Using CUCM To Configure PLAR Phones

Here are a few simple steps for configuring Private Line Automatic Ringdown functionality using Cisco Unified Call Manager.

Amy Arnold

January 16, 2017

4 Min Read
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One task a network engineer filling the role of a voice engineer often finds challenging is the configuration of a PLAR phone. PLAR stands for Private Line Automatic Ringdown, which is used to take a phone's handset off hook and have that phone autodial a number. Phones with this functionality go by many names, including bat phones, ring-down phones, and hot-dial phones.

Most often used in elevators, courtesy booths, security stations, and public lobbies, these phones are a cinch to configure in Cisco Unified Call Manager (CUCM) once you know the process.

The first thing you need to do is to create a partition that will be the initial building block for your PLAR configuration. If you haven't created a partition in CUCM before, you simply navigate to Call Routing -> Class of Control -> Partition. Select Add New. Personally, I like to include PLAR in the name of the partition I am creating so that future administrators don't have to guess at what I was trying to accomplish.

Your new partition creation will look something like this:



Figure 1:



Once you have created this partition, you will need to create a Calling Search Space that will hold it.

Just hop on over to Call Routing -> Class of Control and this time select Calling Search Space. Select Add New. Now, calling Search Spaces (CSS) can get tricky -- just ask any voice engineer. On this PLAR CSS, you will need to add only the partition you just created; this assumes you do not want the phone in question to be able to dial any other number. Typically this is the case, but in voice there are always exceptions. If you want the ring-down phone to be able to call, for example, internal extensions as well, you should also add the partition(s) containing your internal directory numbers to this CSS as well.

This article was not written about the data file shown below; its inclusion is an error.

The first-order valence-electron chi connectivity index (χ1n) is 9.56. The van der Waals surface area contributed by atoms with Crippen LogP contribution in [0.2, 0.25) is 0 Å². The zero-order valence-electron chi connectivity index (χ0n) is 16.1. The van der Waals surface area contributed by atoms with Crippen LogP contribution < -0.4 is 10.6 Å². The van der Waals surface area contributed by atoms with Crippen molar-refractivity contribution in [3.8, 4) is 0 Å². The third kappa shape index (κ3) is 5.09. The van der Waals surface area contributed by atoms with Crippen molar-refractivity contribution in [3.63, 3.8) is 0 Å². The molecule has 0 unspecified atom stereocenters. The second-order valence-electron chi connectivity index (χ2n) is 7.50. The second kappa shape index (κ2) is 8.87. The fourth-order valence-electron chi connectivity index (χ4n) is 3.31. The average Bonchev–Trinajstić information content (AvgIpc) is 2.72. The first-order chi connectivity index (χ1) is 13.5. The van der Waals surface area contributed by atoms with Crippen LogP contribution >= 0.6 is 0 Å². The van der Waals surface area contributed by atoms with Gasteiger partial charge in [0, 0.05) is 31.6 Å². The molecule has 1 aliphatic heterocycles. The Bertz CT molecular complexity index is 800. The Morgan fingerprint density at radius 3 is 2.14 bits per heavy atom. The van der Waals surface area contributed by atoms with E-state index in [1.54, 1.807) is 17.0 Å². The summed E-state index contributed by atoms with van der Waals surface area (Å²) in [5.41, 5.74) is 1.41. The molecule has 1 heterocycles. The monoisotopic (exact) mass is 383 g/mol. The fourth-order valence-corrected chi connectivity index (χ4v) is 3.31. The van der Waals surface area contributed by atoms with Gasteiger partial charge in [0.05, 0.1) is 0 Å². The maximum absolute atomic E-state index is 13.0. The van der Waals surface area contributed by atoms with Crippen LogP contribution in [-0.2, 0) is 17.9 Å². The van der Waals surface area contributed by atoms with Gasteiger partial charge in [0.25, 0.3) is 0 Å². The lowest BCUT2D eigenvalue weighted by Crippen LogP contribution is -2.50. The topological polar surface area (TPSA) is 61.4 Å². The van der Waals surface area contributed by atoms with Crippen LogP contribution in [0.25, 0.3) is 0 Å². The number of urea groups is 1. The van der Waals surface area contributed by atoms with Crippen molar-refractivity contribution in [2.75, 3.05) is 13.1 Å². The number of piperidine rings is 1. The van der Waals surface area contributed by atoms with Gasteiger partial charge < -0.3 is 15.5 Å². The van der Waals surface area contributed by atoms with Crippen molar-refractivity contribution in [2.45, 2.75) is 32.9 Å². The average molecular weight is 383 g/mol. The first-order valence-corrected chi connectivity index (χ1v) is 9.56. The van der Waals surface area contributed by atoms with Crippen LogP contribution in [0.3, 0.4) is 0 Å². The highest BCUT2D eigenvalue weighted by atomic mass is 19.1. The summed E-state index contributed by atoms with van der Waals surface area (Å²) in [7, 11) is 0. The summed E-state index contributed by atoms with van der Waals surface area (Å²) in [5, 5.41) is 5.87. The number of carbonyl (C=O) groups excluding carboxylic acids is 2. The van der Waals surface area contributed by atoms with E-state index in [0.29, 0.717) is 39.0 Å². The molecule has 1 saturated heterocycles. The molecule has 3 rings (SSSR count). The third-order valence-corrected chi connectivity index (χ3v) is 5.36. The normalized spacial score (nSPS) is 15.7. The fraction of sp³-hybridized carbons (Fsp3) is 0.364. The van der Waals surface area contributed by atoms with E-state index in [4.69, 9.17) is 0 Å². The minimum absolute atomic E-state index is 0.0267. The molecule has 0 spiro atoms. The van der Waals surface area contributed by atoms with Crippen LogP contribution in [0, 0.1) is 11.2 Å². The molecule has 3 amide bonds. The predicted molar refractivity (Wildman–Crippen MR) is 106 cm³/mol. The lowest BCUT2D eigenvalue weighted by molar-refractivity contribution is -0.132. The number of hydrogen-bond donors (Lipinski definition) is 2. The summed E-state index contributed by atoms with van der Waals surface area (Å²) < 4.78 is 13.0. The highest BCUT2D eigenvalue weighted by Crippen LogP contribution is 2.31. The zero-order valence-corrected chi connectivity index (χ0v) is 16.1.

Your newly created CSS will look something like this:



Figure 2:



The next step is creating the translation pattern that fuses these elements together. The trick to PLAR magic is creating a translation pattern that translates nothing into something. To do this, navigate to Call Routing -> Translation Pattern -> Add New. You will want to create the translation pattern, leaving the translation pattern field blank on the creation page. This is the "nothing" part of the equation.

The next important items on your translation pattern creation page are the Partition and the CSS. The partition you select will be the partition you just created at the beginning. The CSS, however, will be a calling search space containing the partition that your destination number is in. Usually this destination number is internal, so use a CSS that contains the internal partition. To verify, check your CUCM for the partition of the destination number, then confirm that your chosen CSS has this partition in it. This is also an excellent troubleshooting step, should you find your PLAR phone isn't working properly.

Also on the Translation Pattern creation page, you will need to add your destination number to the Called Party Transform Mask field.

Pictured below is a completed example of the Translation Pattern Configuration screen that assumes your off-hook destination is directory number 9999:



Figure 3:



At this point, there's just one last configuration hurdle to jump through: the endpoint configuration. The device needs the PLAR Calling Search Space assigned to it. This may be a VoIP phone, but it could also be an analog phone attached via an MGCP/SCCP gateway or an analog phone attached via an ATA. These devices require the same process: changing the Calling Search Space on the device to the PLAR CSS you created and then resetting the device.

Here is an example of setting the Calling Search Space on a device:



Figure 4:



Devices attached via an FXS port on an h.323 controlled gateway will have a slightly different configuration process for PLAR. They don't use the partition, CSS, or translation pattern you created, but instead you add a PLAR statement directly on the voice port. Here is an example of an h.323 FXS port configuration:

        voice-port 0/0/3

        connection plar 9999

        description Elevator Phone

After this, you will need to ensure there is a dial-peer that will send the call to your CUCM. Something like this would do the trick:

        dial-peer voice 9999 voip

        description Elevator Phone PLAR -- send call to CUCM

        destination-pattern 9999

        session target ipv4:

        dtmf-relay h245-alphanumeric

        codec g711ulaw

        fax rate disable

Now that you've got all your configuration pieces in place, you can rest comfortably knowing that Commissioner Gordon's bat phone is working and Gotham is all set for the next emergency call.

About the Author(s)

Amy Arnold

CCNP/DP/VoiceAmy Arnold, CCNP/DP/Voice, currently works as an engineer in the public sector with a focus on all things networking. You can follow her on Twitter at @amyengineer

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